Stress — the word itself causes the shoulders to tense, the neck to ache, and the slow throb of the infamous headache to ebb its way around the temples and stretch across the eyes. There are many forms of and reasons for stress, but allowing it to reign over you is one of the ultimate mistakes you can make. One of the first steps to take in dealing with stress is to first recognize what type of stress it is.
There are basically two types of stress; that which is brought on by work and then the emotion-based type. Stress evolving from work can actually be considered normal and even useful. To a degree, this type of stress can aid in maintaining focus on a task or assignment that needs to be completed in a certain time frame. Hence, time management skills take effect and thereby cause you to react by completing the job accordingly. However, if emotional elements enter into the work arena, the outcome could be less productive and more intrusive.
When this occurs the emotional elements impact the physical domain. The immune system can weaken, thus bringing about unnecessary illness. In addition, as the emotions are given the opportunity to escalate your character is altered. Mood swings, depression, tension and anxiety are only some of the effects. The ability to function at work or in any social or interactive circle can suffer greatly as well.
Furthermore, studies have shown how intense the physical impact stress can have on your body if you allow it to take over. Some of the most common symptoms are ulcers, upset stomach, headaches, trouble sleeping, and muscle aches and pain. The combination of mental strain and physical distress can be so severe that the only means to overcome or cope is medication prescribed under a physician’s care. When things turn this sour, it is extremely important to seek out appropriate means such as consulting your physician and following the advice provided by this professional.
However, research has shown various coping strategies, which are most successful in dealing with stress in our lives and can aid us in preventing its impact from becoming most extreme.
Learn to Manage Time
One key element in coping with stress is time management. Studies have found that if you learn to better schedule your time, learn to prioritize and structure how you utilize your day your stress level would lower considerably. Somewhere within managing your time, you must also learn to schedule in some form of exercise. Exercise has been shown to reduce stress and responses to stress factors. One of the most single and successful approaches in dealing with stress is having a routine physical activity incorporated into your daily living. Such physical activity may include walking, jogging, swimming, or such everyday activities as yard work and housecleaning.
Breathe & Do What You Enjoy
Conducting the simple and mindless task such as breathing is one of the best skills to utilize in fighting the war against stress. Sounds basic and simple, right? But sometimes you can become so consumed with what is making you tense, anxious, and worried that you tend to forget the one thing that keeps you alive —- breathing! Just by taking a moment to stop whatever it is you are doing and turning your focus on taking a big, deep breath can be the most crucial moment and task you succeed in doing for the day. If you need to relearn how to breathe yoga is an excellent form of exercise in learning proper breathing techniques. Another great way to relieve stress is by just doing something you enjoy.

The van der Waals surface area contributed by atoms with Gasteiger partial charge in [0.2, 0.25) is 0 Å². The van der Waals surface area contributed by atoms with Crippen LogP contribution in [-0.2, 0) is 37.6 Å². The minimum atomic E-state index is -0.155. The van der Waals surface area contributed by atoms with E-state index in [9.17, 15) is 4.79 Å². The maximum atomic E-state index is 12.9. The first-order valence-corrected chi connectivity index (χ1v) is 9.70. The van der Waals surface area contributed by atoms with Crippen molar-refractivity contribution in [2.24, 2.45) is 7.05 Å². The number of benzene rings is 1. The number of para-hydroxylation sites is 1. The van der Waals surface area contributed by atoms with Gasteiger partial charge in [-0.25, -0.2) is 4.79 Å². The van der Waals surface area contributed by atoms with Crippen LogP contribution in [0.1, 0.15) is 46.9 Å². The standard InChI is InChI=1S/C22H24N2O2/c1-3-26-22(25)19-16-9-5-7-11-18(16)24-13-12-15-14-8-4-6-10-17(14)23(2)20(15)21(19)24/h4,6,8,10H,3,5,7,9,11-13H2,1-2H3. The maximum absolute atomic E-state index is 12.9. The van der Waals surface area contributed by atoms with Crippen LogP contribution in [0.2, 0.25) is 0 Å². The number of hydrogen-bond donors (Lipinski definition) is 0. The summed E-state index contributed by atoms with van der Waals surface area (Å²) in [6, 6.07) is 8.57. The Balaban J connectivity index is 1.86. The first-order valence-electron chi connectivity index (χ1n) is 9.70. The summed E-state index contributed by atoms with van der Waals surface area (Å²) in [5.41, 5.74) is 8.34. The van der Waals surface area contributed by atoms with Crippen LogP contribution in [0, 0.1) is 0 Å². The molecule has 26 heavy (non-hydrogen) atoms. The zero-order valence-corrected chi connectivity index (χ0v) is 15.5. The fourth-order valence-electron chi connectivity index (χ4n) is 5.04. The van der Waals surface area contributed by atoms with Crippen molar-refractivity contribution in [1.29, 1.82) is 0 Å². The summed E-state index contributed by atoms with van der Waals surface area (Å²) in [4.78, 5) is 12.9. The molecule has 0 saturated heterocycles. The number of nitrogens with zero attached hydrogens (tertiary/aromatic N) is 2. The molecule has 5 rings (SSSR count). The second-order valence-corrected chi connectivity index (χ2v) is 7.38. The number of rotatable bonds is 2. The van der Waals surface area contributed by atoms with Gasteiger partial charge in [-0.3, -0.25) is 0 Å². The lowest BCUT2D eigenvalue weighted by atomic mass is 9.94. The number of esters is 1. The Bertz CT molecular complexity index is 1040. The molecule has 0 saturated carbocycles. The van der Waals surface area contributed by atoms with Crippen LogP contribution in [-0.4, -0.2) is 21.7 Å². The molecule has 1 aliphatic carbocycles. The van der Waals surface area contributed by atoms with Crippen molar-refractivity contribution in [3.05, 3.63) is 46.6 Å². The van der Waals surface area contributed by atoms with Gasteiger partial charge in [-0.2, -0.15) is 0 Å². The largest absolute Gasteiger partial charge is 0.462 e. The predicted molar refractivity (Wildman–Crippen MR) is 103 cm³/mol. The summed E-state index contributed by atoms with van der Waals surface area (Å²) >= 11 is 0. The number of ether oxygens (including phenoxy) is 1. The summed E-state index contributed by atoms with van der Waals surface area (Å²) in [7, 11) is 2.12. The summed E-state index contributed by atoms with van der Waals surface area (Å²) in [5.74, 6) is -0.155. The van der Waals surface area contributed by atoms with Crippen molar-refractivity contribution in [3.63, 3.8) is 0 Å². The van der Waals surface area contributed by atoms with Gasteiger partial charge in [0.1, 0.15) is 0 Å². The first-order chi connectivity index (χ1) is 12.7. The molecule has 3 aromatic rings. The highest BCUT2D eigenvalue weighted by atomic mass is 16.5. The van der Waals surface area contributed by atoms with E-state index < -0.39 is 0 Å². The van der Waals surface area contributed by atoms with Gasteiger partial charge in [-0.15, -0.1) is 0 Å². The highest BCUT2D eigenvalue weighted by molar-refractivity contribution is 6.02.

Finding an outlet for stress such as reading, walking the dog, or meeting a friend for coffee are all yet other substantial means in lowering the stress level.
Giggle, Chuckle, Smile
Moreover, the most newfound tool in coping with stress is humor therapy. Scientists have found physical proof in how laughter can actually alter your mental state and even heighten your immune system. Laughter is a physical act and such an activity can give you a release from your anxieties and frustrations. Hence, along with breathing, humor can be the quintessential weapon in fighting stress.
Needless to say, there are many coping strategies to utilize in confronting stress. One of the foremost steps in taking, however, is first recognizing what is making you feel stressed out! When you begin to feel your heart race, your blood pressure rise, and your shoulders tense — stop everything, take a deep breath and then focus on what is upsetting you.
Is the matter at hand truly worth allowing yourself to get upset? Or is it something in which using one or several of the above-mentioned coping strategies can be used?
You might even want to try seeking out the friend(s) who can usually provide you with a good laugh for the day. Above all else, Lily Tomlin seems to have said it best, “For fast-acting relief, try slowing down.” A motto we should all live by — and maybe by doing so the rest of the world will slow down with us.
For more information on Humor Therapy and stress management go to www.webmd.com or the American Heart Association website at www.americanheart.org for additional information on the mental and physical strains caused by stress and the appropriate physician’s care to seek out.